Remembering Social Responsibility.

The German architect David Chipperfield is interviewed by Jan Dalley in the  British FT weekend paper, a favorite weekly edition that lasts me through the week and saves me from the atrocious Sydney rags.

He talks about the crisis that architecture is in. That it has lost its social purpose, the responsibility to build for people and societies not just the product of investment. “We all know what a great city is like, so why aren’t we building this type of city. We are building horrible cities”.

We are following the Western consciousness of looking from the outside in rather than inside out. 

I delved into few of the luxury brands for my interest in culture and to see whether there was any social responsibility as David Chipperfield reflects.

Louis Vuitton and Gucci are in a war to usurp each other, both owned by multi-billion dollar empires, these brands being just a dollop in their stable.

I am a supporter of paying more for quality and even a beloved brand that you like, however these brands have aimed at the 22 to 36 age range, prices over the $1000 mark for items that don’t state where they are made, poor quality fabrics that will not be found in op shops in years to come for their lack of quality.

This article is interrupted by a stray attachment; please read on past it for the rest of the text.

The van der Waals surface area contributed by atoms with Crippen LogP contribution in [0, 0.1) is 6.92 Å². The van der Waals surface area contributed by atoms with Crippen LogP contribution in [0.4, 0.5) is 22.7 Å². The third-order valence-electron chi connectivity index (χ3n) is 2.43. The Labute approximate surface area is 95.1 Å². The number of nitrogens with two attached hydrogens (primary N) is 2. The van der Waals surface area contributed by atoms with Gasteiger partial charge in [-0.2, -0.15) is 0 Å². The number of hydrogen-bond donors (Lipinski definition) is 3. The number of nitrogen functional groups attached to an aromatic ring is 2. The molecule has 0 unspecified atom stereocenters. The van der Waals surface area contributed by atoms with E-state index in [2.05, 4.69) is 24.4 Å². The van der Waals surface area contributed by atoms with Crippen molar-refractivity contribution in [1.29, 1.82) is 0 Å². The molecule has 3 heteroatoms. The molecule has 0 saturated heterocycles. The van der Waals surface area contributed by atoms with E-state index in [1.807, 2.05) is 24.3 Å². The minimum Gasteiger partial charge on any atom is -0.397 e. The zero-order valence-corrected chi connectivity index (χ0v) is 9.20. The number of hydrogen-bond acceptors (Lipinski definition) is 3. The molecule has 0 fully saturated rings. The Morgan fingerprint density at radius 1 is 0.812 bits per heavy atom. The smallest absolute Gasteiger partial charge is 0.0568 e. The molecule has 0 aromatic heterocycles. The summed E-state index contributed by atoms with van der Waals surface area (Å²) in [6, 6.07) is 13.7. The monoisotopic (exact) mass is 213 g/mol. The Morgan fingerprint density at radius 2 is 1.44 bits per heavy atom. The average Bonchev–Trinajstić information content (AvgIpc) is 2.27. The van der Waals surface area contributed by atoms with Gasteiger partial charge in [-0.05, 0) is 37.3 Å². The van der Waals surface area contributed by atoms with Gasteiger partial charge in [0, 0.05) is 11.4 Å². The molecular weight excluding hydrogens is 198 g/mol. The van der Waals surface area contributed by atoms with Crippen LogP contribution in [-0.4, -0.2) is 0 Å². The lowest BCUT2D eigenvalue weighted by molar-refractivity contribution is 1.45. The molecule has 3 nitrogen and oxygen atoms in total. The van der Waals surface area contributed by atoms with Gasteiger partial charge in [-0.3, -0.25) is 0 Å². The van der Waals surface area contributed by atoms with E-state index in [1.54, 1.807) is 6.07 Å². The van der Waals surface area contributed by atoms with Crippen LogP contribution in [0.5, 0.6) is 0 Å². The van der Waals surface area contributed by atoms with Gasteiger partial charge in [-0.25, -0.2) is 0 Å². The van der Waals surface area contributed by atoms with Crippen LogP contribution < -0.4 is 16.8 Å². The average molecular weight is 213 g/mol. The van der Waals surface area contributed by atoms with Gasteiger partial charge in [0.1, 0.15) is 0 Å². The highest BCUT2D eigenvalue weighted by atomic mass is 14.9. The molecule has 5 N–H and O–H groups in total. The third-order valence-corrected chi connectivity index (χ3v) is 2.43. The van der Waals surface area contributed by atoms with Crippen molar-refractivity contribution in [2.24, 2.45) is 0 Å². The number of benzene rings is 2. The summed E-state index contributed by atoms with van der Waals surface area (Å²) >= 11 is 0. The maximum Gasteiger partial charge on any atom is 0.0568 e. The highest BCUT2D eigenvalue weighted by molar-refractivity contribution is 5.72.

Spouting artist collaborations, noble ideas of youthful trends from forecast agencies, it’s the emperors' new clothes. Smoke and mirrors. There is a Taoist saying “the bigger the front, the bigger the back’. It’s pretty skinny back there.

I hark on about quality and making good choices, socially conscious choices as an adult. These mega-brands are targeting the Millennials.

Again, have these houses of fashion lost any social responsibility around who and what they support and become a manipulative money focused machine akin to the heyday of cigarette companies. 

Is there a responsibly of these companies to support sustainability, ethically produced wear for young impressionable buyers.

The world’s wealth is becoming more polarised from the super wealthy to the poor, does this reflect the lack of principals and ethics in business.

There has definitely been a rebirth of craft, handmade, awareness around ethics in manufacturing and materials but it seems for the big guys, its the margins and money that matter most.

Largely these massive retail stores are creating a landfill of plastic, supporting a throwaway culture. 

These are mere reflections on our world, finding the dots join from field to field highlighting a bigger issue around what we see as most important in our lives.

If you reach too high without your feet rooted to the ground you topple - this may not be the case for this new world where these monopolies are hedged so massively there can not be the natural ebb and flow of things. “ all things must pass”.

Make good decisions and dive deep into what matters most, for at the end of your life you want to look back with warmth in your heart.

Christo Everingham